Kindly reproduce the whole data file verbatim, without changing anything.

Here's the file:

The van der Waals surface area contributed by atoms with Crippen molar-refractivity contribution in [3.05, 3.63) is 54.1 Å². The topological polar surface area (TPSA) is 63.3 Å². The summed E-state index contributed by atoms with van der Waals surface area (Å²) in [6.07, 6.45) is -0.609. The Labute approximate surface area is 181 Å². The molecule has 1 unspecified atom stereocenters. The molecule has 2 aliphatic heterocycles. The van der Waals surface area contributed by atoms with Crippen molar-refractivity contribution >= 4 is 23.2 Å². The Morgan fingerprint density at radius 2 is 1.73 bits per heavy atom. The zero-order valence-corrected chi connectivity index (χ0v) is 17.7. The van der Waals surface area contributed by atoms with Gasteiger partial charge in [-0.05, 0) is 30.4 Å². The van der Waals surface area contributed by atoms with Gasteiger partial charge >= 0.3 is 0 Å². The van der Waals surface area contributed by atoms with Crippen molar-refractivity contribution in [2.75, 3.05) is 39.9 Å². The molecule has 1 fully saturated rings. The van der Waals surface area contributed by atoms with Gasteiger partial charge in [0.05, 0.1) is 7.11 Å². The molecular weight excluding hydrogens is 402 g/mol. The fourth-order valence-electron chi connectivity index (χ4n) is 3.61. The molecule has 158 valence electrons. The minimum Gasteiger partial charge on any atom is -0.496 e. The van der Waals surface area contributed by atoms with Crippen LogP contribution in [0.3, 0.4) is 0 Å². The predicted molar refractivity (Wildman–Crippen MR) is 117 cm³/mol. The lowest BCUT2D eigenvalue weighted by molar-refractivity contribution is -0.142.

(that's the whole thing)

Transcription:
The van der Waals surface area contributed by atoms with Crippen molar-refractivity contribution in [3.05, 3.63) is 54.1 Å². The topological polar surface area (TPSA) is 63.3 Å². The summed E-state index contributed by atoms with van der Waals surface area (Å²) in [6.07, 6.45) is -0.609. The Labute approximate surface area is 181 Å². The molecule has 1 unspecified atom stereocenters. The molecule has 2 aliphatic heterocycles. The van der Waals surface area contributed by atoms with Crippen molar-refractivity contribution >= 4 is 23.2 Å². The Morgan fingerprint density at radius 2 is 1.73 bits per heavy atom. The zero-order valence-corrected chi connectivity index (χ0v) is 17.7. The van der Waals surface area contributed by atoms with Gasteiger partial charge in [-0.05, 0) is 30.4 Å². The van der Waals surface area contributed by atoms with Gasteiger partial charge >= 0.3 is 0 Å². The van der Waals surface area contributed by atoms with Crippen molar-refractivity contribution in [2.75, 3.05) is 39.9 Å². The molecule has 1 fully saturated rings. The van der Waals surface area contributed by atoms with Gasteiger partial charge in [0.05, 0.1) is 7.11 Å². The molecular weight excluding hydrogens is 402 g/mol. The fourth-order valence-electron chi connectivity index (χ4n) is 3.61. The molecule has 158 valence electrons. The minimum Gasteiger partial charge on any atom is -0.496 e. The van der Waals surface area contributed by atoms with Crippen LogP contribution in [0.3, 0.4) is 0 Å². The predicted molar refractivity (Wildman–Crippen MR) is 117 cm³/mol. The lowest BCUT2D eigenvalue weighted by molar-refractivity contribution is -0.142.